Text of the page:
20 Years Ago
School lunch menu for the Oneonta City Schools – Monday: Spicy Mexican tacos, seasoned rice, buttered vegetables, fresh fruit, milk. No alternate. Tuesday: Spaghetti with meat sauce, bread and butter, tossed green salad, assorted fruit and milk. Alternate: Tuna salad sandwich. Wednesday: Chicken nuggets with dip sauce, creamy mashed potatoes, buttered vegetables, fresh fruit and milk. Alternate: bologna sandwich. Thursday: Free Icee Jucee, creamy macaroni and cheese, carrot salad with raisins, bread and butter, assorted fruit and milk. Alternate: Southern fried chicken. Friday: Homemade pizza, tossed green salad, assorted fruit and milk. No alternate.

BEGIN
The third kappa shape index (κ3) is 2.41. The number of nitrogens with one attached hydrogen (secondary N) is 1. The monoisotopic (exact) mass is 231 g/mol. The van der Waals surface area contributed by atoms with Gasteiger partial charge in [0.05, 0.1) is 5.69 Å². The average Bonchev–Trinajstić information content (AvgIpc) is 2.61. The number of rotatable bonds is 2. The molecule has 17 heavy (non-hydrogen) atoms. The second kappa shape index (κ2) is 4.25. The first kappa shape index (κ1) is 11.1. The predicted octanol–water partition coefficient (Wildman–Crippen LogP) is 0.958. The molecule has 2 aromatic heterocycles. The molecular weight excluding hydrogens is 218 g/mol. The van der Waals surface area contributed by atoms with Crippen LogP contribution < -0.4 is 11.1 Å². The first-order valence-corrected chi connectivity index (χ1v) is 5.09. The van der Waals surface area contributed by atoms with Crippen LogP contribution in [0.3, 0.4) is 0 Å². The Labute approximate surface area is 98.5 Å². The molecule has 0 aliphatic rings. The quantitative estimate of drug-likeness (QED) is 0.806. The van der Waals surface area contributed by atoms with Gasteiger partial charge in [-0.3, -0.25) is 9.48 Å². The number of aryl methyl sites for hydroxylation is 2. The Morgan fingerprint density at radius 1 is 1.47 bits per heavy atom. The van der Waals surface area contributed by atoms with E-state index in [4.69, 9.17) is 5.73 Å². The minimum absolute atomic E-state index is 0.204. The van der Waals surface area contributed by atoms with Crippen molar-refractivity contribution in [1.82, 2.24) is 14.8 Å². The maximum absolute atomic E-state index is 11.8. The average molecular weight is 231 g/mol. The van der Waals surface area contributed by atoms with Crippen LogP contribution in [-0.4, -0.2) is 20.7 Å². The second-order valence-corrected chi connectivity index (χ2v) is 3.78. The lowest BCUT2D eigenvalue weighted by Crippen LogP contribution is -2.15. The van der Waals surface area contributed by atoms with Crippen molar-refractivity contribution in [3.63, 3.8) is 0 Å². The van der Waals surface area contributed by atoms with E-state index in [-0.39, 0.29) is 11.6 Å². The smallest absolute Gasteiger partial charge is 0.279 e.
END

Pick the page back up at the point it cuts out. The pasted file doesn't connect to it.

10 Years Ago
Oneonta Tigers’ manager Randy Ready and his team are off to a flying start for the 2003 NY-P season as they completed a three-game opening sweep of the Vermont Expos with a 3-1 victory at Damaschke Field before 401 fans. Gilberto Mejia’s two run triple in the third inning keyed the Tigers’ offense and starter Luis Diaz scattered eight hits over five innings. “The pitching’s been good,” Ready said. “We’ve been playing good defense the first three games of the year with just one error and that was made in the outfield. It’s a bonus when the infielders can make the plays.” Diaz said he’d never allowed more than five hits in a game before.